“Orange Is the New Black’s” trailblazing portrayal of foster care

“Orange Is the New Black’s” trailblazing portrayal of foster care

In this excerpt from a new Salon.com article, which takes a look at how the hit show “Orange is the New Black” is “trailblazing in the way it manages to capture the painful contradictions at the heart of the foster care system", Children's Rights' Ira Lustbader and Fostering the Future blogger Michael Place are featured.

By Hayley Krischer

Michael Place was a teenager on foster care living among roaches with his foster mother (a librarian by day, alcoholic by night) in their Astoria, Queens, public housing apartment. Place was put on a heavy dose of psychotropic drugs, which has become a commonplace solution to dealing with “problematic” foster kids. He was institutionalized soon after. “The psychiatric hospital was my escape from the madness,” he writes. “The nurses were more consoling than my foster mom. They frequently checked my vitals and made sure I had enough supplies for arts and crafts. Simply put, they cared.”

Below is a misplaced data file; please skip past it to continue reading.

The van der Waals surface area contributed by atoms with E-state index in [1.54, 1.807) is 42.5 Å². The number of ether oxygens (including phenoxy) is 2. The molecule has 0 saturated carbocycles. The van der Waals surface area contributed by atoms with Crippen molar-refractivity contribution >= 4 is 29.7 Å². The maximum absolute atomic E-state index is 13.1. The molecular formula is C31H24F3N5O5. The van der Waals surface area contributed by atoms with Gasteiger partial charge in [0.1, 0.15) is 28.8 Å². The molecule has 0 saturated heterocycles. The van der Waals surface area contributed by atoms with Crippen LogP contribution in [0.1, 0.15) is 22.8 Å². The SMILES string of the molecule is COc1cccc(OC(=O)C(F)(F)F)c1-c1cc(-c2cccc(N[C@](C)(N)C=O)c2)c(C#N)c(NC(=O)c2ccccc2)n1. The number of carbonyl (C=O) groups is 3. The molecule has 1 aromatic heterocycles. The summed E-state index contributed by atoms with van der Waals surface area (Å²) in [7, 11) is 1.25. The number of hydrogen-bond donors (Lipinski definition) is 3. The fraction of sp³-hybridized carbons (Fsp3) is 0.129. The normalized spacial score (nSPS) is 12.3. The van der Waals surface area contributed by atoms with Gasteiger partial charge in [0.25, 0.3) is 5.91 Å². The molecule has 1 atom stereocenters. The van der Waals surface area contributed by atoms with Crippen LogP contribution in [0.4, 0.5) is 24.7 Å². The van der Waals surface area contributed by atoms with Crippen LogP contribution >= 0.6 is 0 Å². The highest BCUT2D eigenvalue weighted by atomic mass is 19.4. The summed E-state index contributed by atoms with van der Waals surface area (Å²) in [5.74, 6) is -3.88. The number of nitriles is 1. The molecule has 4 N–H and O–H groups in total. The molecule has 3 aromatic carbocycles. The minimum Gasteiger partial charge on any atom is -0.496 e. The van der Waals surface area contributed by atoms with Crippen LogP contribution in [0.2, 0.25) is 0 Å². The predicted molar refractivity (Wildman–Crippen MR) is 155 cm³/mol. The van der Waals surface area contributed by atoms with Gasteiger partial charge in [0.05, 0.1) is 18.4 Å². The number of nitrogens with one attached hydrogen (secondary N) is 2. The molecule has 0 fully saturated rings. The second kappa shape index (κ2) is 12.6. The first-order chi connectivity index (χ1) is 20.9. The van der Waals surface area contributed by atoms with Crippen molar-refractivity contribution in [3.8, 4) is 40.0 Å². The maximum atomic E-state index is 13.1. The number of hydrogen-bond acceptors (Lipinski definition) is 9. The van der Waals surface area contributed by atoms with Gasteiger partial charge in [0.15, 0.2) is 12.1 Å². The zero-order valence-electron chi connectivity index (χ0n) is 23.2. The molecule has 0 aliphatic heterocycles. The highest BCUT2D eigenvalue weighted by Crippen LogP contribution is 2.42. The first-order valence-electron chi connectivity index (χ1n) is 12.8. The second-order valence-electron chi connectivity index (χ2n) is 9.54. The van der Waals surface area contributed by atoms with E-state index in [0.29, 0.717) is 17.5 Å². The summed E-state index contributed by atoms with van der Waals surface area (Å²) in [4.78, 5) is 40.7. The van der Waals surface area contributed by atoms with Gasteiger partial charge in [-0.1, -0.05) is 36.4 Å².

Now off meds and emancipated from the system, Place formed Mind the Gap, a nonprofit that works as a liaison between foster kids and their doctors. In an interview with WNYC’s Brian Lehrer, Ira Lustbader, the associate director of foster care advocacy group Children’s Rights, said 35 percent of kids in the foster care system are on one to seven different psychotropic meds, or “chemical restraints.” They’re drugged to the point of incoherency like Michael Place — or many of the other  foster care “graduates” who are speaking out about the overuse of strong antipsychotics for children.

This is the reality of foster care: As of November of last year there were 400,000 kids in the foster care system. 

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